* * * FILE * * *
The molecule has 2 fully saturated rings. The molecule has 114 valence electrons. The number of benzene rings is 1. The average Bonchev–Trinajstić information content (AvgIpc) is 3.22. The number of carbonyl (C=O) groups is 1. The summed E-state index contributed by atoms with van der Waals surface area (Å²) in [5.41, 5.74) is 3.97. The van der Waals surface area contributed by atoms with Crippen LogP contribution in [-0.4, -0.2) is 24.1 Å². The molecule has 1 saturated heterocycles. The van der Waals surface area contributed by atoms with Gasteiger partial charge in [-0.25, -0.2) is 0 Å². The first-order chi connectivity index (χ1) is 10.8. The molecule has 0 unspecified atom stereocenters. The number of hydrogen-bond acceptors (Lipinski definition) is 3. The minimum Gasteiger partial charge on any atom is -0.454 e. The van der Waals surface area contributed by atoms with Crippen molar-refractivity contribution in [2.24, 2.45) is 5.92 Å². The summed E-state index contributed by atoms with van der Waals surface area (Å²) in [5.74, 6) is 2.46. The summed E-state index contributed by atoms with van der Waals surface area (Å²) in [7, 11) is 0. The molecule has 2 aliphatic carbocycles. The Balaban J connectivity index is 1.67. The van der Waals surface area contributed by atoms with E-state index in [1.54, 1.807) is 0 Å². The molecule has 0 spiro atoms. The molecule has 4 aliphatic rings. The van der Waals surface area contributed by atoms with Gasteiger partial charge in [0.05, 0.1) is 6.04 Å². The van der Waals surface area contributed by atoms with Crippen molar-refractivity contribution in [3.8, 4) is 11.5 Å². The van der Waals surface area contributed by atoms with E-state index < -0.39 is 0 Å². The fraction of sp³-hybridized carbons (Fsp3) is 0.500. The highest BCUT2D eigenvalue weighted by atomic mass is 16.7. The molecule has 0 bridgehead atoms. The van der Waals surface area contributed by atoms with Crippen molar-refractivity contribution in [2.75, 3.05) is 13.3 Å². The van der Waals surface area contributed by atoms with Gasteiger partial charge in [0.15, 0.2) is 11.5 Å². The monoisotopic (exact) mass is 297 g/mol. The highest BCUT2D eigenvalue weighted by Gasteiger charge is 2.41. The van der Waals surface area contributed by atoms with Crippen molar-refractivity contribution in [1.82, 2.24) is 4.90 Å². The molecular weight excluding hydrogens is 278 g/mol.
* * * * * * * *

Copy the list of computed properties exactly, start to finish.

The molecule has 2 fully saturated rings. The molecule has 114 valence electrons. The number of benzene rings is 1. The average Bonchev–Trinajstić information content (AvgIpc) is 3.22. The number of carbonyl (C=O) groups is 1. The summed E-state index contributed by atoms with van der Waals surface area (Å²) in [5.41, 5.74) is 3.97. The van der Waals surface area contributed by atoms with Crippen LogP contribution in [-0.4, -0.2) is 24.1 Å². The molecule has 1 saturated heterocycles. The van der Waals surface area contributed by atoms with Gasteiger partial charge in [-0.25, -0.2) is 0 Å². The first-order chi connectivity index (χ1) is 10.8. The molecule has 0 unspecified atom stereocenters. The number of hydrogen-bond acceptors (Lipinski definition) is 3. The minimum Gasteiger partial charge on any atom is -0.454 e. The van der Waals surface area contributed by atoms with Crippen molar-refractivity contribution in [2.24, 2.45) is 5.92 Å². The summed E-state index contributed by atoms with van der Waals surface area (Å²) in [5.74, 6) is 2.46. The summed E-state index contributed by atoms with van der Waals surface area (Å²) in [7, 11) is 0. The molecule has 2 aliphatic carbocycles. The Balaban J connectivity index is 1.67. The van der Waals surface area contributed by atoms with E-state index in [1.54, 1.807) is 0 Å². The molecule has 0 spiro atoms. The molecule has 4 aliphatic rings. The van der Waals surface area contributed by atoms with Gasteiger partial charge in [0.05, 0.1) is 6.04 Å². The van der Waals surface area contributed by atoms with Crippen molar-refractivity contribution in [3.8, 4) is 11.5 Å². The van der Waals surface area contributed by atoms with E-state index < -0.39 is 0 Å². The fraction of sp³-hybridized carbons (Fsp3) is 0.500. The highest BCUT2D eigenvalue weighted by atomic mass is 16.7. The molecule has 0 bridgehead atoms. The van der Waals surface area contributed by atoms with Crippen molar-refractivity contribution in [2.75, 3.05) is 13.3 Å². The van der Waals surface area contributed by atoms with Gasteiger partial charge in [0.15, 0.2) is 11.5 Å². The monoisotopic (exact) mass is 297 g/mol. The highest BCUT2D eigenvalue weighted by Gasteiger charge is 2.41. The van der Waals surface area contributed by atoms with Crippen molar-refractivity contribution in [1.82, 2.24) is 4.90 Å². The molecular weight excluding hydrogens is 278 g/mol.